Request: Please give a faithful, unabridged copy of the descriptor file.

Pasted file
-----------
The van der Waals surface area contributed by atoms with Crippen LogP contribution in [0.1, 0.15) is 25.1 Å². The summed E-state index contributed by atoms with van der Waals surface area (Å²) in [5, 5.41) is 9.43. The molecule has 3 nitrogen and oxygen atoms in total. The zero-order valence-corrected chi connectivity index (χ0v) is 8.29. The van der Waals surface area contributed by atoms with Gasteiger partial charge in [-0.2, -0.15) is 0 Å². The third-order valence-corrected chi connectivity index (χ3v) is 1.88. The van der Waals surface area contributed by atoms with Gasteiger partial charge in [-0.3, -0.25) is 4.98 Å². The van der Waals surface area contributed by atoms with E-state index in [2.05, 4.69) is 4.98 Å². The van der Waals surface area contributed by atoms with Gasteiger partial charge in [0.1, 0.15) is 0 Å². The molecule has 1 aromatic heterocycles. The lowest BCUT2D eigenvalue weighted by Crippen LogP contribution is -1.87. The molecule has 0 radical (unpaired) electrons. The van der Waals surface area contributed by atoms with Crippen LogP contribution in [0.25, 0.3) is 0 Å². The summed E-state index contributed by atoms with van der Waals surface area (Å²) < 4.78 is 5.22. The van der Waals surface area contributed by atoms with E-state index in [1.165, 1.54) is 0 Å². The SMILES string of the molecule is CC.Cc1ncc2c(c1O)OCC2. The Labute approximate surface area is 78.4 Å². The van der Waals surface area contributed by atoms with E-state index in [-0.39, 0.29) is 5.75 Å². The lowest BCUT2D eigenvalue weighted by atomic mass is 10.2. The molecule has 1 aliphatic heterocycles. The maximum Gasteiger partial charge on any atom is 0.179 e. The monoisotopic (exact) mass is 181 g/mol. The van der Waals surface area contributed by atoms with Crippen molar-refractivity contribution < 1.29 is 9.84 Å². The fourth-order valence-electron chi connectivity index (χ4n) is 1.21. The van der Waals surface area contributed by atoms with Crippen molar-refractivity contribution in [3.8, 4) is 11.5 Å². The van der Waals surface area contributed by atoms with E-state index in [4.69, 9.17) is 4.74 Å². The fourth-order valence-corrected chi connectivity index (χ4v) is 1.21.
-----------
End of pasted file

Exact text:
The van der Waals surface area contributed by atoms with Crippen LogP contribution in [0.1, 0.15) is 25.1 Å². The summed E-state index contributed by atoms with van der Waals surface area (Å²) in [5, 5.41) is 9.43. The molecule has 3 nitrogen and oxygen atoms in total. The zero-order valence-corrected chi connectivity index (χ0v) is 8.29. The van der Waals surface area contributed by atoms with Gasteiger partial charge in [-0.2, -0.15) is 0 Å². The third-order valence-corrected chi connectivity index (χ3v) is 1.88. The van der Waals surface area contributed by atoms with Gasteiger partial charge in [-0.3, -0.25) is 4.98 Å². The van der Waals surface area contributed by atoms with E-state index in [2.05, 4.69) is 4.98 Å². The van der Waals surface area contributed by atoms with Gasteiger partial charge in [0.1, 0.15) is 0 Å². The molecule has 1 aromatic heterocycles. The lowest BCUT2D eigenvalue weighted by Crippen LogP contribution is -1.87. The molecule has 0 radical (unpaired) electrons. The van der Waals surface area contributed by atoms with Crippen LogP contribution in [0.25, 0.3) is 0 Å². The summed E-state index contributed by atoms with van der Waals surface area (Å²) < 4.78 is 5.22. The van der Waals surface area contributed by atoms with E-state index in [1.165, 1.54) is 0 Å². The SMILES string of the molecule is CC.Cc1ncc2c(c1O)OCC2. The Labute approximate surface area is 78.4 Å². The van der Waals surface area contributed by atoms with E-state index in [-0.39, 0.29) is 5.75 Å². The lowest BCUT2D eigenvalue weighted by atomic mass is 10.2. The molecule has 1 aliphatic heterocycles. The maximum Gasteiger partial charge on any atom is 0.179 e. The monoisotopic (exact) mass is 181 g/mol. The van der Waals surface area contributed by atoms with Crippen molar-refractivity contribution < 1.29 is 9.84 Å². The fourth-order valence-electron chi connectivity index (χ4n) is 1.21. The van der Waals surface area contributed by atoms with Crippen molar-refractivity contribution in [3.8, 4) is 11.5 Å². The van der Waals surface area contributed by atoms with E-state index in [4.69, 9.17) is 4.74 Å². The fourth-order valence-corrected chi connectivity index (χ4v) is 1.21.